“No.” I wanted it to be firm. Instead the word floated in the air with uncertainty. I watched as it drifted to him. I knew he heard it when he lifted that eyebrow.
“No? What do you mean, no? This has been a rule for a very long time. You know the consequences when you break it.”
His words came out firm and sure. Why can’t I do that? Does it come from the diaphragm? Or the heart? Maybe it’s just a dominant thing. My wandering thoughts came to an abrupt stop as he cleared his throat. It wasn’t impatience or rudeness that made him do that. He just knew me so well. Knew I got lost in my own mind. That was just his way of bringing me back to the real world.
“Um. Uh. It’s just there comes a day that I shouldn’t need a spa....discipline.”
I watched as his eyebrows pulled together. From the first day I met him, so long ago, I could almost read his mind just by watching his eyebrows. The way they were furrowed together meant he was trying to figure out what I was thinking. I don’t know why he even tried. Half the time I didn’t even know what I was thinking!
Why? What kind of question was that! “Um. Why what?”
He was so patient as he said, “Why do you think there comes a day you don’t need spa...discipline?”
Oh, yeah. “People think it’s odd. That it’s wrong.”
He tilted his head. “Do you? Do you think it’s wrong?”
“It doesn’t matter what I think. People think it’s wrong.”
“It does matter what you think. It matters more what you think. Not what ‘people’ think.” His voice had that growl in it that made my stomach flip. “So, do you think what we do is wrong?”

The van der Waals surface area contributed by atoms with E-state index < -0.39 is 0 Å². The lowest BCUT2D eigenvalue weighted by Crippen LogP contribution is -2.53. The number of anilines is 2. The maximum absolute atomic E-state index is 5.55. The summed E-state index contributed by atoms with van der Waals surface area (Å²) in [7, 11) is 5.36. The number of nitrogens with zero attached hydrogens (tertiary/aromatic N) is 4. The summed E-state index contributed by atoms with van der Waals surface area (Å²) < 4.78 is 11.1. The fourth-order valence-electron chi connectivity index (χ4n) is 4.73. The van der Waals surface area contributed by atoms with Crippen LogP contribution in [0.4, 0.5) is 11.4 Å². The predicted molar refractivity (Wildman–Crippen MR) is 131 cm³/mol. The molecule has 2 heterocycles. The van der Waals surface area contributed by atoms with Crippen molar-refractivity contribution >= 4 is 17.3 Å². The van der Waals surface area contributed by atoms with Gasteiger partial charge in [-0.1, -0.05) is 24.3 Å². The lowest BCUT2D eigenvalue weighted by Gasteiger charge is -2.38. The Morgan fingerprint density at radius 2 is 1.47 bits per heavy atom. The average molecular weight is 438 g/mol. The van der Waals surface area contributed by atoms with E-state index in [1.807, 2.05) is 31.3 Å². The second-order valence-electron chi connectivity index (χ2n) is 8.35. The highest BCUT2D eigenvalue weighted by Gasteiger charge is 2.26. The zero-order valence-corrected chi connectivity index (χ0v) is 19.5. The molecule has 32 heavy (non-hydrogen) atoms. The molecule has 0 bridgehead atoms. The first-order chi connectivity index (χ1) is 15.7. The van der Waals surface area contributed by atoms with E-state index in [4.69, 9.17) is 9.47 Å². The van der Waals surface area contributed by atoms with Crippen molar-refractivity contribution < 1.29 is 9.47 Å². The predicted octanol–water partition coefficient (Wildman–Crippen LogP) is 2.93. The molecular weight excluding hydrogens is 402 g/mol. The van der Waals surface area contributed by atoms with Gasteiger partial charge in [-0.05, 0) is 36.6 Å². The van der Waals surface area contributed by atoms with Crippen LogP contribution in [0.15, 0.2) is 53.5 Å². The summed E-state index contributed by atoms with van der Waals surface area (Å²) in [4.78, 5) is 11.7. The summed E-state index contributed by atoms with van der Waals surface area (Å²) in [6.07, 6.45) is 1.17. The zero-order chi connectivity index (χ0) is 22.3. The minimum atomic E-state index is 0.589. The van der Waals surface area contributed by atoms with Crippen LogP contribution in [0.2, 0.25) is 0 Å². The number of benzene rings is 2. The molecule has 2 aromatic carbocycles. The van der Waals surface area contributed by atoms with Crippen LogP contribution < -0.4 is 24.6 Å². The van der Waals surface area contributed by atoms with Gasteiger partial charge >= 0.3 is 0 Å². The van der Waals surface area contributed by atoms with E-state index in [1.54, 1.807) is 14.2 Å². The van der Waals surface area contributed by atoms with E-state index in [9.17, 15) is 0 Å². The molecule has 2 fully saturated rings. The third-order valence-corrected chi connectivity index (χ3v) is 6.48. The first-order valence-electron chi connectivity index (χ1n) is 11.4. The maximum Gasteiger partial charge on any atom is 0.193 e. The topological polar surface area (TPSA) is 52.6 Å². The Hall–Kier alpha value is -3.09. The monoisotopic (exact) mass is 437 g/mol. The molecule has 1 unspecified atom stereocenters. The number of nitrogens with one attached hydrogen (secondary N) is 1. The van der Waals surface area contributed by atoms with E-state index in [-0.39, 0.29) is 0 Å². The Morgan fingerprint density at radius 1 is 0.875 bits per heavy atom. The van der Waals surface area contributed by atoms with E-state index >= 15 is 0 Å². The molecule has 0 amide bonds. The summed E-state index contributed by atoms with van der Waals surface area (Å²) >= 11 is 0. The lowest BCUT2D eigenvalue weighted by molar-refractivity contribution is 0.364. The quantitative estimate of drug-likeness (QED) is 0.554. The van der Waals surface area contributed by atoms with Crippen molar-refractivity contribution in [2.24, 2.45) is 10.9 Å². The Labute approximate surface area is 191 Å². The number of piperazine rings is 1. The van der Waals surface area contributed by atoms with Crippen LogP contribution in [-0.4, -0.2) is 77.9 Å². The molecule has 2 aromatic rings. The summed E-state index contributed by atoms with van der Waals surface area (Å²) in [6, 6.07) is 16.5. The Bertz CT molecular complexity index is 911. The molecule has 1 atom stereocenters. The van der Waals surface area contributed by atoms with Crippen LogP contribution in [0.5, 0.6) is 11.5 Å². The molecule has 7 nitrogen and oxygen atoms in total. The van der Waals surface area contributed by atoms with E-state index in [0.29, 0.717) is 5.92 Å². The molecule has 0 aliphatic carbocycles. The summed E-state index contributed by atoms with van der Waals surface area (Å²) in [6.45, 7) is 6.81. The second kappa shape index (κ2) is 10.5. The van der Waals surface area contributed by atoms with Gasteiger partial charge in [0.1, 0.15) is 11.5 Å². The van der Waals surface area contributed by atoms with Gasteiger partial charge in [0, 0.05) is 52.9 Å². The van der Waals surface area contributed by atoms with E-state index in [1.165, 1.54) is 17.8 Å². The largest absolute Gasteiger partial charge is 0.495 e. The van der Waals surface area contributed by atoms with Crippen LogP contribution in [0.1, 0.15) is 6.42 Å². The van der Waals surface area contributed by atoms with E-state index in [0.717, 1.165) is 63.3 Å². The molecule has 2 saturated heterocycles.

I opened my mouth, but didn’t know what to say. I didn’t think it was wrong, but I’d always been a bit to the side of what everyone else thought. Maybe I was supposed to think what we did was wrong. But discipline worked for me. It made me feel calm. It made the world slow down so I knew what was the right thing to do.
I looked up and met his eyes. Those caring, understanding eyes. I knew if I said I really didn’t want to continue the discipline relationship we’ve had for years, he’d step back. But already my stomach was in knots over what I’d done earlier. If we left it, if we didn’t address it, I’d end up making even worse decisions.
“What we do here. In our home. In our world, doesn’t have to be shared unless you want to share it. Unless you know the other person would understand what we do.”
His words slipped into my busy mind. And they made sense. What we do here is ours. It’s not for the world. It’s not for ‘people’. It’s for us.
“No.” This time the word came out very firm and sure. “No, I don’t think what we do is wrong. It’s right. At least for me.”
He nodded. “And for me.”
I knew soon my backside would burn, but my heart was at peace. For today.
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